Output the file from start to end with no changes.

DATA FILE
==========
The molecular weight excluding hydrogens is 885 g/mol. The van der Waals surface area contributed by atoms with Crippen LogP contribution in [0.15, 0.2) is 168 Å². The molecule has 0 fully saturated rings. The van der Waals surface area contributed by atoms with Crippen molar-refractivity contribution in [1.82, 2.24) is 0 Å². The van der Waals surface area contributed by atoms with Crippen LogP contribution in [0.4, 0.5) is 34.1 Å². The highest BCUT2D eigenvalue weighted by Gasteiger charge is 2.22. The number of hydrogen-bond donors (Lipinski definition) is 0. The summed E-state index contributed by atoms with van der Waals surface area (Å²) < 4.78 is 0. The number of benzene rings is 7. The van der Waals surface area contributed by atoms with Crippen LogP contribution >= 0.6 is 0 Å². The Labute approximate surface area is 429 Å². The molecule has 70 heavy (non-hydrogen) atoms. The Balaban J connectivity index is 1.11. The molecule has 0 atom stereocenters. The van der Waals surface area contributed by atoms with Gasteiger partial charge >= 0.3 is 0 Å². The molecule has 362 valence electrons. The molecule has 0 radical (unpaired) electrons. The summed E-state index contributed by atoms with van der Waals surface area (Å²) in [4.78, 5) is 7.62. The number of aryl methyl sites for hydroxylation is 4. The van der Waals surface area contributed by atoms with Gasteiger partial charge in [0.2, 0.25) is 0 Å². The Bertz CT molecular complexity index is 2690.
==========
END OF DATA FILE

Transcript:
The molecular weight excluding hydrogens is 885 g/mol. The van der Waals surface area contributed by atoms with Crippen LogP contribution in [0.15, 0.2) is 168 Å². The molecule has 0 fully saturated rings. The van der Waals surface area contributed by atoms with Crippen molar-refractivity contribution in [1.82, 2.24) is 0 Å². The van der Waals surface area contributed by atoms with Crippen LogP contribution in [0.4, 0.5) is 34.1 Å². The highest BCUT2D eigenvalue weighted by Gasteiger charge is 2.22. The number of hydrogen-bond donors (Lipinski definition) is 0. The summed E-state index contributed by atoms with van der Waals surface area (Å²) < 4.78 is 0. The number of benzene rings is 7. The van der Waals surface area contributed by atoms with Crippen LogP contribution >= 0.6 is 0 Å². The Labute approximate surface area is 429 Å². The molecule has 70 heavy (non-hydrogen) atoms. The Balaban J connectivity index is 1.11. The molecule has 0 atom stereocenters. The van der Waals surface area contributed by atoms with Gasteiger partial charge >= 0.3 is 0 Å². The molecule has 362 valence electrons. The molecule has 0 radical (unpaired) electrons. The summed E-state index contributed by atoms with van der Waals surface area (Å²) in [4.78, 5) is 7.62. The number of aryl methyl sites for hydroxylation is 4. The van der Waals surface area contributed by atoms with Gasteiger partial charge in [0.2, 0.25) is 0 Å². The Bertz CT molecular complexity index is 2690.